Laschet promises to unite CDU as busy election year looms
New leader reaches out to conservatives in effort to unite party in post-Merkel era
Armin Laschet has a small window of opportunity to establish his authority as CDU leader. Photograph: Christian Marquart/Getty Images
Two days after securing leadership of Germany’s ruling Christian Democratic Union (CDU), Armin Laschet has reached out to conservative supporters of his main rival.
The 59-year-old has just weeks to unite his party, retool its political message for the post-Merkel era and face voters in regional elections in March – followed by September’s federal poll.
On Monday Mr Laschet insisted that he would not adopt the sharp rhetoric of his leadership rival Friedrich Merz, a conservative liberal with a populist streak, but he agreed the CDU needed to tighten up its right-wing, pro-business flank.
“I respect him and all those who voted for him, they all need an offer from the CDU,” he said on Monday.
With a policy platform that is more bullet points – climate, digitalisation, pandemic – than content, Mr Laschet has a small window of opportunity to establish his authority as CDU leader.
He has promised members he will be his own man, but will not push his own personal profile at others’ expense. “I always hear that one must polarise these days,” he told delegates at the weekend. “I say: no, you don’t have to.”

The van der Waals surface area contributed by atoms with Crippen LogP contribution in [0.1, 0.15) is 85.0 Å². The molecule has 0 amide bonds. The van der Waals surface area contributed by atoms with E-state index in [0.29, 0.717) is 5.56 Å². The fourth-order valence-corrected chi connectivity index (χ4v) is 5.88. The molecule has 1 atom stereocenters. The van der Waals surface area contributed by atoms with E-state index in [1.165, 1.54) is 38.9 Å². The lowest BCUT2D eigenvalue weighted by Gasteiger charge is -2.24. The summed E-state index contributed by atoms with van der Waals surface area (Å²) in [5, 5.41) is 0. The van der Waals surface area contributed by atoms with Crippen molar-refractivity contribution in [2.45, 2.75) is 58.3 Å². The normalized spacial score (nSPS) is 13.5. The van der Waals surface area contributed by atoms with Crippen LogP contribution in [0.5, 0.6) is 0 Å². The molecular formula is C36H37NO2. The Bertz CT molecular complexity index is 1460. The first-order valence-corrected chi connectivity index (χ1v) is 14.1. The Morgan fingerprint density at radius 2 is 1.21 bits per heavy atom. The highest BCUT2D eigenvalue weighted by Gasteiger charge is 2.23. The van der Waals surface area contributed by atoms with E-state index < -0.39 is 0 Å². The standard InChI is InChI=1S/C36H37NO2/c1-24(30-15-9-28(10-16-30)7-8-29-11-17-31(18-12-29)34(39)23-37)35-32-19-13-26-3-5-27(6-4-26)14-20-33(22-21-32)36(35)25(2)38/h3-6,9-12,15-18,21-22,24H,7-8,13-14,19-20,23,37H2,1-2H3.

Prioritising the CDU over his loyalty to Dr Merkel will be a delicate balancing act in an effective job share with the chancellor, compounded now by the struggle to juggle public uncertainty and impatience in the pandemic. That proved too much for his predecessor as CDU leader, Annegret Kramp-Karrenbauer, who resigned after just 14 months in the job.
His first test comes on Tuesday when, wearing his other hat as minister president of North Rhine-Westphalia, Mr Laschet joins a video conference with other state leaders on tighter Covid-19 rules.
While Mr Laschet and other state premiers have the lead competence on health matters, Dr Merkel and her administration are responsible for buying and distributing vaccines – a recipe for tension.
Beyond the pandemic Mr Laschet hopes as CDU leader to build on his record in North Rhine Westphalia. He sees himself in the CDU tradition of Rhineland capitalism: business-friendly but open to state interventions to stabilise turbulence and enable structural change.
While he has made only modest promises on climate protection, he insists that coal mining and steel – a diminished but important employer in his home state – are “system relevant”.
“We cannot accept having no steel production in Germany,” Mr Laschet, the son of a coalminer, told a recent gathering of the IG Metall steel union.
Dr Merkel’s steady hand in the pandemic has shored up support for the CDU, which is steady at 37 per cent and nearly five points beyond its 2018 election result. Polling agencies are watching closely to see whether the transition away from the chancellor, who retains considerable personal popularity, costs her party support.
The CDU’s political rivals reacted with studied indifference to the election of Mr Laschet, a perceived continuity candidate.
Leaders of the centre-right Social Democratic Party (SPD), the junior coalition partner in Berlin, were praying quietly the CDU would choose the more divisive Mr Merz, and drive centrist voters into their arms.
With the party struggling in national opinion polls on just 15 per cent, SPD chancellor hopeful Olaf Scholz, the federal finance minister, joked in a tweet on Mr Laschet’s election that “this year will be a challenge for all of us”.